This method allows action subclasses to perform any additional initialization required. Note that before this method is called from new() all of the properties and parameters from new() have been set into the object whether you have created it using a name or by cloning another action.

If you define this you must call SUPER::init() so that all parent classes have a chance to perform initialization as well.

Returns: The action object, or undef if initialization failed.

Example:

 package OpenInteract2::Action::MyAction;
 
 use base qw( OpenInteract2::Action );
 
 my %DEFAULTS = ( foo => 'bar', baz => 'quux' );
 sub init {
     my ( $self ) = @_;
     while ( my ( $key, $value ) = each %DEFAULTS ) {
         unless ( $self->param( $key ) ) {
             $self->param( $key, $value );
         }
     }
     return $self->SUPER::init();
 }

clone()

For now this is pretty simplistic: create an empty action object using the same class as then given object (call it $action) and fill it with the properties and parameters from $action.

Returns: new action object of the same class as $action

create_url( \%params )

Generate a self-referencing URL to this action, using \%params as an appended query string. Under the covers we use OpenInteract2::URL to do the real work.

Note that you can also override the task set in the current action using the 'TASK' parameter. So you could be on the form display for a particular object and generate a URL for the removal task by passing 'remove' in the 'TASK' parameter.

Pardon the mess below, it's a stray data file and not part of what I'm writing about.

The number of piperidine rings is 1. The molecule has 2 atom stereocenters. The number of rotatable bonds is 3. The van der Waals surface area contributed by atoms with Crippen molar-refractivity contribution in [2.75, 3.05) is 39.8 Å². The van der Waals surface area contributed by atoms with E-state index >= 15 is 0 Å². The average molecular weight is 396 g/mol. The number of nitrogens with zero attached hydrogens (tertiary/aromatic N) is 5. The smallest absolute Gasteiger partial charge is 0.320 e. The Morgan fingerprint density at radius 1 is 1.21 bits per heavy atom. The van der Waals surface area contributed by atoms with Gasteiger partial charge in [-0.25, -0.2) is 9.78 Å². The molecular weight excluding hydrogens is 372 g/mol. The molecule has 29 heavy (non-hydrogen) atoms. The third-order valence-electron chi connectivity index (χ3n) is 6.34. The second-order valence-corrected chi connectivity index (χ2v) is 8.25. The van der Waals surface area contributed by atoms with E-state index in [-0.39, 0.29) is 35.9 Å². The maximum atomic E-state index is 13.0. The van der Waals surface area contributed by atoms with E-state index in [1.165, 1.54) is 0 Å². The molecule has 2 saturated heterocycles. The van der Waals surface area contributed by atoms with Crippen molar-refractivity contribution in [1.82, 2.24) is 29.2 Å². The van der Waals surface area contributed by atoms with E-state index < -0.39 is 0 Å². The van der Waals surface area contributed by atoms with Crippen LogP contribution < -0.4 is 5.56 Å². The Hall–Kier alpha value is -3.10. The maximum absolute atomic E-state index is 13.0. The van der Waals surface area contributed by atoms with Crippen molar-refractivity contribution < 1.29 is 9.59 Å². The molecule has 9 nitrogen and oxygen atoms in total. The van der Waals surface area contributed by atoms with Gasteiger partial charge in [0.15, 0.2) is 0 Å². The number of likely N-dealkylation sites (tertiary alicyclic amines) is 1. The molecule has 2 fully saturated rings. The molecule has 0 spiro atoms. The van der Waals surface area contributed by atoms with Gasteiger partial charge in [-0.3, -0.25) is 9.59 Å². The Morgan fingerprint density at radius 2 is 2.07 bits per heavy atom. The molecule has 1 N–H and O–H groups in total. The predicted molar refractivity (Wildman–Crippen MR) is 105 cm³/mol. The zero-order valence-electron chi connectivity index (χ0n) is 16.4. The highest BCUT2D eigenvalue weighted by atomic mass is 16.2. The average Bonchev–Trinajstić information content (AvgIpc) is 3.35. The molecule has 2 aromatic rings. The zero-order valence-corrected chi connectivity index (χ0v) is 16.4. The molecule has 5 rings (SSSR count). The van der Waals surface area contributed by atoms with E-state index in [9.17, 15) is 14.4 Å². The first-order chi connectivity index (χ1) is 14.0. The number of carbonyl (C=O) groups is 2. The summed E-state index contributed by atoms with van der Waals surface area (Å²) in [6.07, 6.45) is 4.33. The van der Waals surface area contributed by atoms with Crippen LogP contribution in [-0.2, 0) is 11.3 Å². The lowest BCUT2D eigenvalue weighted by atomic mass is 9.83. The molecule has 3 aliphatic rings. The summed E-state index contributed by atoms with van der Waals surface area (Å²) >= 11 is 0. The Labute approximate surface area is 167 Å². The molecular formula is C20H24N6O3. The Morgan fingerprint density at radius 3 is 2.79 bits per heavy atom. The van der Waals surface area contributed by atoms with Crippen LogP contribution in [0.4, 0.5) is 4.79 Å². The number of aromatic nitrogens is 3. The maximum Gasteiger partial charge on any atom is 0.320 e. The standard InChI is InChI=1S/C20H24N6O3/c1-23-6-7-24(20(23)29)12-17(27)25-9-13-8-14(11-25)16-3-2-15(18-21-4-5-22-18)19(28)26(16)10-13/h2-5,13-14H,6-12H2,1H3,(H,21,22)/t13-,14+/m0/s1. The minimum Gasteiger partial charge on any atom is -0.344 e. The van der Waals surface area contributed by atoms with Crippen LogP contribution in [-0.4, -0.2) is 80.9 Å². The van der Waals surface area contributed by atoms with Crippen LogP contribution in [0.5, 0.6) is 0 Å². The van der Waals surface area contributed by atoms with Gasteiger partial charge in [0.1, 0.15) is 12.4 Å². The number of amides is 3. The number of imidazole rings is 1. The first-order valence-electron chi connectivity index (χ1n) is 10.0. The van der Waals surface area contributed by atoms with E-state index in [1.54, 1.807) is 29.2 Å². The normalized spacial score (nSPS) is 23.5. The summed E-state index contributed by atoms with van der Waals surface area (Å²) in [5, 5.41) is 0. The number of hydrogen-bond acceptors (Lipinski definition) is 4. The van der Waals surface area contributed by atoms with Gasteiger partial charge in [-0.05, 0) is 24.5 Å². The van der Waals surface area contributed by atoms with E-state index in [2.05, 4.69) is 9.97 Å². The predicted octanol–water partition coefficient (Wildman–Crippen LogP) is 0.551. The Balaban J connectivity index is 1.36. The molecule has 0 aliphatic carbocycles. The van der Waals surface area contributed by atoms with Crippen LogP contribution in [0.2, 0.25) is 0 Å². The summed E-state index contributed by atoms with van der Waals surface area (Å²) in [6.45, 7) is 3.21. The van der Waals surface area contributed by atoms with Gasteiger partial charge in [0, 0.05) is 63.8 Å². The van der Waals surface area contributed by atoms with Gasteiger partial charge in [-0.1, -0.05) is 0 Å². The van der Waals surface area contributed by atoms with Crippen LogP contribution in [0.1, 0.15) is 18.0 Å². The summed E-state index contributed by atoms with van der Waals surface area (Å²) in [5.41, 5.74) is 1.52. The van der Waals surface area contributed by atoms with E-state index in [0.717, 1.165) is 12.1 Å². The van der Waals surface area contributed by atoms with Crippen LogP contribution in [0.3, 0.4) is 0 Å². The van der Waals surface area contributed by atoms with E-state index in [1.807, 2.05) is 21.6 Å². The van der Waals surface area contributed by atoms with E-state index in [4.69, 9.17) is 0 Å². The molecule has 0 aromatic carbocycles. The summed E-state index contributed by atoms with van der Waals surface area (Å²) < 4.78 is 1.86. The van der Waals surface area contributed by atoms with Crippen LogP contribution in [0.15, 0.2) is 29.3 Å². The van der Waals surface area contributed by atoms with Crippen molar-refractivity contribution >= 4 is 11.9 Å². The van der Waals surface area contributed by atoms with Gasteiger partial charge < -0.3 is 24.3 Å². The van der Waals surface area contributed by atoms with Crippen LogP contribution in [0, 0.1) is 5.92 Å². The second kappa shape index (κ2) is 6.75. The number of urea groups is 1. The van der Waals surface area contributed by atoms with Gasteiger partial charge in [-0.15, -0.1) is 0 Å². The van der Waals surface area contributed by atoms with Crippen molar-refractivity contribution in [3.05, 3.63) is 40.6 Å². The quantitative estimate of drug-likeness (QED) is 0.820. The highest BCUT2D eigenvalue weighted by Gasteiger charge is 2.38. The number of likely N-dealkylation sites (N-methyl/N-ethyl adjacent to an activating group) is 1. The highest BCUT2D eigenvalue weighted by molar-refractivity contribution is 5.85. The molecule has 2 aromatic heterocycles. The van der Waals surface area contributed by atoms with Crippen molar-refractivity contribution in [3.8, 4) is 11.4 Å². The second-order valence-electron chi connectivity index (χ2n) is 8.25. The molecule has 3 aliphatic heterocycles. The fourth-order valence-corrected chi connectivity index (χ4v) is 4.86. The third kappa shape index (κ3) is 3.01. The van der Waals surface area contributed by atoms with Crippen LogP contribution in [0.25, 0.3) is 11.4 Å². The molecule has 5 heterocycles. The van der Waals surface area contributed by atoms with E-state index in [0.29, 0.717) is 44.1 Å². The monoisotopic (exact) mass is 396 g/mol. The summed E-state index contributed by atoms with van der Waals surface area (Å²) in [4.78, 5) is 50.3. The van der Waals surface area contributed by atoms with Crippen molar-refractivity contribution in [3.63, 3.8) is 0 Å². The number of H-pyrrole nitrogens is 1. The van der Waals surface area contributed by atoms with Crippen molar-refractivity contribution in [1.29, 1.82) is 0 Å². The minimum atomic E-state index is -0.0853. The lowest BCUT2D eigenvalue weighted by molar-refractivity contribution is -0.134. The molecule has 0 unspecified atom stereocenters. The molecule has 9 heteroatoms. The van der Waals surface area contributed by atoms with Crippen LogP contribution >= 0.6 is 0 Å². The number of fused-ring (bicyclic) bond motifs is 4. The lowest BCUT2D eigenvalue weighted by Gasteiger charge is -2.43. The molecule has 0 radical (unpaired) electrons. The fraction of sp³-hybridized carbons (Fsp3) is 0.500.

See "MAPPING URL TO ACTION" for a discussion of how an action is mapped to multiple URLs and which URL will be chosen as the base for the URL generated by this method.

Returns: URL for this action

Examples:

 my $action = OpenInteract2::Action->new({
     name => 'games',
     task => 'explore',
 });
 my $url = $action->create_url;
 # $url: "/games/explore/"
 my $url = $action->create_url({ edit => 'yes' });
 # $url: "/games/explore/?edit=yes"
 my $url = $action->create_url({ TASK => 'edit', game_id => 42 });
 # $url: "/games/edit/?game_id=42"
 
 <a href="[% action.create_url( edit = 'yes' ) %]">Click me!</a>
 # <a href="/games/explore/?edit=yes">Click me!</a>
 <a href="[% action.create_url( task = 'EDIT', game_id = 42 ) %]">Click me!</a>
 # <a href="/games/edit/?game_id=42">Click me!</a>
 
 CTX->assign_deploy_url( '/Archives' );
 my $url = $action->create_url;
 # $url: "/Archives/games/explore/"
 my $url = $action->create_url({ edit => 'yes' });
 # $url: "/Archives/games/explore/?edit=yes"
 my $url = $action->create_url({ TASK => 'edit', game_id => 42 });
 # $url: "/Archives/games/edit/?game_id=42"
 
 <a href="[% action.create_url( edit = 'yes' ) %]">Click me!</a>
 # <a href="/Archives/games/explore/?edit=yes">Click me!</a>
 <a href="[% action.create_url( task = 'EDIT', game_id = 42 ) %]">Click me!</a>
 # <a href="/Archives/games/edit/?game_id=42">Click me!</a>

get_dispatch_urls

Retrieve an arrayref of the URLs this action is dispatched under. This may be an empty arrayref if the action is not URL-accessible.

This is normally only called at OpenInteract2::Context startup when it reads in the actions from all the packages, but it might be informative elsewhere as well. (For instance, we use it in the management task 'list_actions' to show all the URLs each action responds to.) See "MAPPING URL TO ACTION" for how the method works.

Returns: arrayref of URLs this action is dispatched under.

Example:

 my $urls = $action->get_dispatch_urls;
 print "This action is available under the following URLs: \n";
 foreach my $url ( @{ $urls } ) {
     print " *  $url\n";
 }

Object Execution Methods

execute( \%vars )

Generate content for this action and task. If the task has an error it can generate error content and die with it; it can also just die with an error message, but that is not very helpful to your users.